Like many couples, when Bill and I got married 10 years ago, we looked forward to starting a family someday! We dreamt of kids in our future and talked about how many we wanted and what spacing we hoped for. We enjoyed early marriage just the two of us, traveled and had a lot of fun being together. After several years, we decided we were ready to add to our family. Neither of us ever imagined that would be difficult. Both of us assumed that when we were ready, we would have a baby. However, it turned out to be more of a challenge than we expected. After trying for awhile with no success, we consulted with a fertility specialist. I only knew one other person who had gone through fertility treatments and was so appreciative of her support. It was a very difficult time, and I felt very alone. It seemed like I was the only person who couldn’t have a baby. We weren’t comfortable sharing with people that we were having trouble conceiving, and many people would comment that we had been married a long time and might want to think about starting our family. I remember crying one night after someone informed me that “I wasn’t getting any younger” and should have children soon. While people were not trying to be mean, it was very hurtful. Life has had different challenges, but I think this stage was the most painful, difficult time I have been through.
The reproductive endocrinologist diagnosed me with polycystic ovarian syndrome (PCOS), and we talked through our options. The first month, I took Clomid which is an oral medication. I am usually a pretty optimistic person and was convinced I was pregnant that month! Getting the negative test result was devastating. Due to cysts from that cycle, we had to take a month off from trying which was even more discouraging. The next month we switched to an injectible medication called Follistem. It was a big change in treatment. I went to the doctor every other day for blood work and ultrasounds to monitor the number and size of follicles growing.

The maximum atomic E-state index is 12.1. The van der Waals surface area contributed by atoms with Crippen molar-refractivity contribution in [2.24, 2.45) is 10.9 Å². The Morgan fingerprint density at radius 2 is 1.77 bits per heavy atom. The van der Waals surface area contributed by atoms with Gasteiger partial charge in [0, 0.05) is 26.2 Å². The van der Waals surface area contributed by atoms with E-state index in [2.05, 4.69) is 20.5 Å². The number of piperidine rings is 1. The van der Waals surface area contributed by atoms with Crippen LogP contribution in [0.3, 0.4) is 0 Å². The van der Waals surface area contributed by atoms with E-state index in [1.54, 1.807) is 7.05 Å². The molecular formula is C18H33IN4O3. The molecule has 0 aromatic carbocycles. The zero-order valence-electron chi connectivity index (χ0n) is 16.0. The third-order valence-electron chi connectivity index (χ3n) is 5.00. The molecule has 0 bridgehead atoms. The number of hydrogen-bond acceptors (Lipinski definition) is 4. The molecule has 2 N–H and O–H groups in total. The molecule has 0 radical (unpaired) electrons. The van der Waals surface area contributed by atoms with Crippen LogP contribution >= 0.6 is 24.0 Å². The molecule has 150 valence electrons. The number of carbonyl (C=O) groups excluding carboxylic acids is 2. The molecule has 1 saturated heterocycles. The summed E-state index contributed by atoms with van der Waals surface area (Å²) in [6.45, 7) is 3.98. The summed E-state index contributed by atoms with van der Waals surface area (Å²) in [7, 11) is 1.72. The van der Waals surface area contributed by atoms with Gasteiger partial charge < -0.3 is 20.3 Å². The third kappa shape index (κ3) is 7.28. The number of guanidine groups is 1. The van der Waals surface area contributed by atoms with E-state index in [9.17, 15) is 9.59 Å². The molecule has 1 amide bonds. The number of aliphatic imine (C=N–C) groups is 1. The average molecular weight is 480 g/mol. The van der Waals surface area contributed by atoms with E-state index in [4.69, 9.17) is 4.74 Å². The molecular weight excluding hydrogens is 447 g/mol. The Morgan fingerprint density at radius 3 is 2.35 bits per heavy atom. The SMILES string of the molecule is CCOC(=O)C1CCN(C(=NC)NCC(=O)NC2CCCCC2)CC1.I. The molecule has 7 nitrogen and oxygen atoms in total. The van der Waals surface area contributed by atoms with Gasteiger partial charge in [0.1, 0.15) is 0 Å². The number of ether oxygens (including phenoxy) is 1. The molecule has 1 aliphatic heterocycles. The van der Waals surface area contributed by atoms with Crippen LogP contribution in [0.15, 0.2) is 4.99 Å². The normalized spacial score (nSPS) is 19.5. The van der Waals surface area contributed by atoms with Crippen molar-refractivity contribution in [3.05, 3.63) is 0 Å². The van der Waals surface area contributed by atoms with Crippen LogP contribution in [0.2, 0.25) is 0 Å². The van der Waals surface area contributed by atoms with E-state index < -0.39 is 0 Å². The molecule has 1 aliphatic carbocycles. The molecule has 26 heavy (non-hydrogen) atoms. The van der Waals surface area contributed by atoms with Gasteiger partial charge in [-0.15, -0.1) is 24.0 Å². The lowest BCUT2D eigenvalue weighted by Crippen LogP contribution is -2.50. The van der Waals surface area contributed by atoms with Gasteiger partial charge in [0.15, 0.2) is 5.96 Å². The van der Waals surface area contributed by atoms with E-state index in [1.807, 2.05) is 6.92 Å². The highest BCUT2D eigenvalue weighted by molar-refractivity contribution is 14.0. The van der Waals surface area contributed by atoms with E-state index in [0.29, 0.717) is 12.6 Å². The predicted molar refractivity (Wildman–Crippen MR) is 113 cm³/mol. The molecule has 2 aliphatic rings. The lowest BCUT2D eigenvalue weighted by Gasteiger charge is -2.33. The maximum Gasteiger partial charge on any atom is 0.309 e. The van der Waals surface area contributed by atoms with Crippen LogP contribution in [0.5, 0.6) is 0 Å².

I gave myself shots in the stomach each day, and my mom gave me one shot mid-cycle that caused me to ovulate. Never in my wildest dreams did I think this was how I would have a baby! The first month of this was tiring and hard. Again, my hopes were high, and I was crushed with another negative test and another month off. After doing this several times, we decided to move to the next step. I continued with the same treatment, but we did Intrauterine Inseminations (IUIs). This was the first time where I was not optimistic. I really thought it was not in the cards for us to have kids. We started talking about what we would do, where we would want to live, and what life would be like if it was just the two of us. When I was feeling at my lowest, we got a positive test and were ecstatic! We decided shortly into the pregnancy to share what we had been through with some of our friends. I was amazed how many people had done fertility treatments! I think I had more friends who had assistance getting pregnant than friends who didn’t. I also found that people were grateful to be able to talk about it, and I was able to support other friends going through similar things. Looking back, I wish we would have shared earlier. Dealing with infertility is painful and lonely, and if you are going through it, know that you are not alone! Many people experience the same thing, but most are silent. It is a very private thing, and not everyone wants to share, but be encouraged that you are not the only one.
Our first child, Mark William, was born weighing 8 lbs and 20 inches long. We were thrilled! When he was approaching his first birthday, we decided we would like to have another baby. Since it took so long the first time, we wanted to start trying pretty early. We went back and did the exact same treatment and got pregnant on the first try! We were surprised and excited! My first ultrasound was on a Monday, and we saw one baby. When I went back on Wednesday, we saw three babies! Triplets! Friday, we saw five! Quintuplets! We were shocked! While knowing it would be a hard road, we were excited for what lay ahead.